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Journal Article

Testing the Mann et al. (1998) approach to paleoclimate reconstructions in the context of a 1000-yr control simulation with the ECHO-G coupled climate model


Legutke,  Stephanie
Model & Data Group, MPI for Meteorology, Max Planck Society;

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Zorita, E., Gonzalez-Rouco, F., & Legutke, S. (2003). Testing the Mann et al. (1998) approach to paleoclimate reconstructions in the context of a 1000-yr control simulation with the ECHO-G coupled climate model. Journal of Climate, 16, 1378-1390. doi:10.1175/1520-0442(2003)16<1378:TTMEAA>2.0.CO;2.

Cite as: https://hdl.handle.net/11858/00-001M-0000-0012-01A0-6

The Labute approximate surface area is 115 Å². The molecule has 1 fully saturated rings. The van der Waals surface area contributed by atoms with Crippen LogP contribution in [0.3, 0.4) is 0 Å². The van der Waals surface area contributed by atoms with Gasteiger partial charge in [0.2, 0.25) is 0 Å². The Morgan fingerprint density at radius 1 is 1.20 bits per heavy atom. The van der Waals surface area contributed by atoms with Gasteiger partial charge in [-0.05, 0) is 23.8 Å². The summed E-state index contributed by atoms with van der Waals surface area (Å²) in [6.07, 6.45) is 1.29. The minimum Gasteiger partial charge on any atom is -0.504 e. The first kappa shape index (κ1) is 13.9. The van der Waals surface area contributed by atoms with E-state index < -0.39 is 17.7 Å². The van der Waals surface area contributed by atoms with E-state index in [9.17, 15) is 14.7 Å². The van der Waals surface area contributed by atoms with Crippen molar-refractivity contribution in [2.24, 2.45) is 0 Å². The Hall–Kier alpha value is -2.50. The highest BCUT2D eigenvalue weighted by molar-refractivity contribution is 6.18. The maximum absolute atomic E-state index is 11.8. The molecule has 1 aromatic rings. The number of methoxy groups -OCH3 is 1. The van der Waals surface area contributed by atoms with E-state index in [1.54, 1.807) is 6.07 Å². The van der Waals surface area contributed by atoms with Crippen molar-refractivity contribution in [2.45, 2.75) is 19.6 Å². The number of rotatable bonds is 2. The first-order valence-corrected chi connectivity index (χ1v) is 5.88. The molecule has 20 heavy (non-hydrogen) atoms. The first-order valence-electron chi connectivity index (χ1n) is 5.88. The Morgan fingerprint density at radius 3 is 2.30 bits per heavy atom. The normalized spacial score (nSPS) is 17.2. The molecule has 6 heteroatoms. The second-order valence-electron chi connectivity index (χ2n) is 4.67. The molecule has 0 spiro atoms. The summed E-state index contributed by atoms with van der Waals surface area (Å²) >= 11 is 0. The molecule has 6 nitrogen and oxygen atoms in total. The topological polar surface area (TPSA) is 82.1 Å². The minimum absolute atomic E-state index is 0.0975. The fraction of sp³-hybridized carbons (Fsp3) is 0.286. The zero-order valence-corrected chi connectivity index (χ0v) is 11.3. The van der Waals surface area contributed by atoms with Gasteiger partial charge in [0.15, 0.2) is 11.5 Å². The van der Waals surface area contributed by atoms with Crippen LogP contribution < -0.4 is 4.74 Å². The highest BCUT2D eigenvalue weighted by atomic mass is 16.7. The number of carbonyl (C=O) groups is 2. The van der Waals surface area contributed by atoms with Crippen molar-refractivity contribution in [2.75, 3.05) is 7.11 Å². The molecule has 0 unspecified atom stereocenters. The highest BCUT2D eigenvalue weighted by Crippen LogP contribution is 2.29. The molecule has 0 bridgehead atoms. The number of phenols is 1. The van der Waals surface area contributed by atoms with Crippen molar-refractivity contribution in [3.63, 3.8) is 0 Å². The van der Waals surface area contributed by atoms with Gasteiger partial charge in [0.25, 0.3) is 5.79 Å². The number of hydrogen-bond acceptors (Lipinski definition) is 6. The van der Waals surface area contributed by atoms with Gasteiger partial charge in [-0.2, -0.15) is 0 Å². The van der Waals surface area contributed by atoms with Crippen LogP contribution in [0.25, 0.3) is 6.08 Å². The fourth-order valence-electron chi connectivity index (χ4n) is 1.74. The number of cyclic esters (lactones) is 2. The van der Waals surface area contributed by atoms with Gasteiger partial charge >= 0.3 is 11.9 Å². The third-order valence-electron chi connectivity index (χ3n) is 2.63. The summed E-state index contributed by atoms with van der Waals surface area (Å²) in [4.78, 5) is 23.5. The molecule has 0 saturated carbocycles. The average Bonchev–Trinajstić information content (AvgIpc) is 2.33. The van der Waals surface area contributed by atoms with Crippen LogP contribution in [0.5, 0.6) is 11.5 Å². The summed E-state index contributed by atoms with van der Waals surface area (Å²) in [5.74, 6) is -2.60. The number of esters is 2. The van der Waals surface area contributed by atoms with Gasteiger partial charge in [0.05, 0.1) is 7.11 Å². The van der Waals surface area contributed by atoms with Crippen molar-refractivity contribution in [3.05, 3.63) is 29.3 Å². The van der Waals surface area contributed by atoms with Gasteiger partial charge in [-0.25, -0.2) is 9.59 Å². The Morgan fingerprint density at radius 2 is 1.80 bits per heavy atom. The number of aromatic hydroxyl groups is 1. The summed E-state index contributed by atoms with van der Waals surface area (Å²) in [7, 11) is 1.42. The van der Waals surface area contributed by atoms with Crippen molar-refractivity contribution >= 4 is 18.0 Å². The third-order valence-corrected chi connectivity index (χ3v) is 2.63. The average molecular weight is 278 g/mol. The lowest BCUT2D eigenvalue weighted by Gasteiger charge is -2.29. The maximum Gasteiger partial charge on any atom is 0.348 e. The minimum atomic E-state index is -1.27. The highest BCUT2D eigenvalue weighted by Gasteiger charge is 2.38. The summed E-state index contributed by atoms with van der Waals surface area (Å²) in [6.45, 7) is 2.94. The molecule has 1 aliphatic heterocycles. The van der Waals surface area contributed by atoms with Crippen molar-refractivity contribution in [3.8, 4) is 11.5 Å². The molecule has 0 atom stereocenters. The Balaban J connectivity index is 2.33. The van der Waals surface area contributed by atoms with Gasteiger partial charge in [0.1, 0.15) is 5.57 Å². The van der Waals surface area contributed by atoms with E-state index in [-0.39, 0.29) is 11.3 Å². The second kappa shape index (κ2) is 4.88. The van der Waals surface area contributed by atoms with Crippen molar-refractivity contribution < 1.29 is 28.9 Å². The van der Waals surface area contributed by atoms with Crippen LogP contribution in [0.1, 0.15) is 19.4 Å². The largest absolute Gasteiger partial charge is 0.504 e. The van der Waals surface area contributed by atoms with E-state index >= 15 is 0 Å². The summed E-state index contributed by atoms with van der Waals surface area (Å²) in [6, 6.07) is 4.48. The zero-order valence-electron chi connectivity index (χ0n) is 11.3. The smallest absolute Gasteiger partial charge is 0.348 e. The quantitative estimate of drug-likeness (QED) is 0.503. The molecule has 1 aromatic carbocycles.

Statistical reconstructions of past climate variability based on climate indicators face several uncertainties: for instance, to what extent is the network of available proxy indicators dense enough for a meaningful estimation of past global temperatures?; can statistical models, calibrated with data at interannual timescales be used to estimate the low-frequency variability of the past climate?; and what is the influence of the limited spatial coverage of the instrumental records used to calibrate the statistical models? Possible answers to these questions are searched by applying the statistical method of Mann et al. to a long control climate simulation as a climate surrogate. The role of the proxy indicators is played by the temperature simulated by the model at selected grid points.It is found that generally a set of a few tens of climate indicators is enough to provide a meaningful estimation (resolved variance of about 30%) of the simulated global annual temperature at annual timescales. The reconstructions based on around 10 indicators are barely able to resolve 10% of the temperature variance. The skill of the regression model increases at lower frequencies, so that at timescales longer than 20 yr the explained variance may reach 65%. However, the reconstructions tend to underestimate some periods of global cooling that are associated with temperatures anomalies off the Antarctic coast and south of Greenland lasting for about 20 yr. Also, it is found that in one 100-yr period, the low-frequency behavior of the global temperature evolution is not well reproduced, the error being probably related to tropical dynamics.This analysis could be influenced by the lack of a realistic variability of external forcing in the simulation and also by the quality of simulated key variability modes, such as ENSO. Both factors can affect the large-scale coherence of the temperature field and, therefore, the skill of the statistical models.